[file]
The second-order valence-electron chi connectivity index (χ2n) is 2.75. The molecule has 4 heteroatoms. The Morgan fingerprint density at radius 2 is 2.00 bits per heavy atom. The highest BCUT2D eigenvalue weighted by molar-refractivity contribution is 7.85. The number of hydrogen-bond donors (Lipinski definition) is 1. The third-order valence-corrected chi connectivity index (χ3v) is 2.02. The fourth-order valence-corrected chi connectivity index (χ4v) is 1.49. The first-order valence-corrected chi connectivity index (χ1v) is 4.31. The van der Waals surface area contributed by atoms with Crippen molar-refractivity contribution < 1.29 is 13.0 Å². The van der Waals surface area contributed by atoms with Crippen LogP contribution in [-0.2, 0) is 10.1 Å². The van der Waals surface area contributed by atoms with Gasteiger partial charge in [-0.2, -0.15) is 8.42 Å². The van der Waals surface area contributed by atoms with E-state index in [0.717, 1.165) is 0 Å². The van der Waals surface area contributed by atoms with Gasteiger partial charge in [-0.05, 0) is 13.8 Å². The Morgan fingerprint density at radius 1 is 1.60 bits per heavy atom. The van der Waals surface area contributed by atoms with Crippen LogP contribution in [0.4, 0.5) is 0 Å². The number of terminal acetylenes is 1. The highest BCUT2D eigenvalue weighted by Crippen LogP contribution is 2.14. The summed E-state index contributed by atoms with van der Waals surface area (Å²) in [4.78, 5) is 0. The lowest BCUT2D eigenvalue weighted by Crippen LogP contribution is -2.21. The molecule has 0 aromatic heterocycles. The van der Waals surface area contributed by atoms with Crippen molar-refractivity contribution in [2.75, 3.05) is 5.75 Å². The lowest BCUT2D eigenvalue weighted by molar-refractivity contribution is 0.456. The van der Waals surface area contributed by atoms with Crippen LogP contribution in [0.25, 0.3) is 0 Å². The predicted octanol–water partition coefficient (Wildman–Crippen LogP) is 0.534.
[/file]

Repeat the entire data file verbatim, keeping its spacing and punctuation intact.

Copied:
The second-order valence-electron chi connectivity index (χ2n) is 2.75. The molecule has 4 heteroatoms. The Morgan fingerprint density at radius 2 is 2.00 bits per heavy atom. The highest BCUT2D eigenvalue weighted by molar-refractivity contribution is 7.85. The number of hydrogen-bond donors (Lipinski definition) is 1. The third-order valence-corrected chi connectivity index (χ3v) is 2.02. The fourth-order valence-corrected chi connectivity index (χ4v) is 1.49. The first-order valence-corrected chi connectivity index (χ1v) is 4.31. The van der Waals surface area contributed by atoms with Crippen molar-refractivity contribution < 1.29 is 13.0 Å². The van der Waals surface area contributed by atoms with Crippen LogP contribution in [-0.2, 0) is 10.1 Å². The van der Waals surface area contributed by atoms with Gasteiger partial charge in [-0.2, -0.15) is 8.42 Å². The van der Waals surface area contributed by atoms with E-state index in [0.717, 1.165) is 0 Å². The van der Waals surface area contributed by atoms with Gasteiger partial charge in [-0.05, 0) is 13.8 Å². The Morgan fingerprint density at radius 1 is 1.60 bits per heavy atom. The van der Waals surface area contributed by atoms with Crippen LogP contribution in [0.4, 0.5) is 0 Å². The number of terminal acetylenes is 1. The highest BCUT2D eigenvalue weighted by Crippen LogP contribution is 2.14. The summed E-state index contributed by atoms with van der Waals surface area (Å²) in [4.78, 5) is 0. The lowest BCUT2D eigenvalue weighted by Crippen LogP contribution is -2.21. The molecule has 0 aromatic heterocycles. The van der Waals surface area contributed by atoms with Crippen molar-refractivity contribution in [2.75, 3.05) is 5.75 Å². The lowest BCUT2D eigenvalue weighted by molar-refractivity contribution is 0.456. The van der Waals surface area contributed by atoms with Crippen LogP contribution in [0.25, 0.3) is 0 Å². The predicted octanol–water partition coefficient (Wildman–Crippen LogP) is 0.534.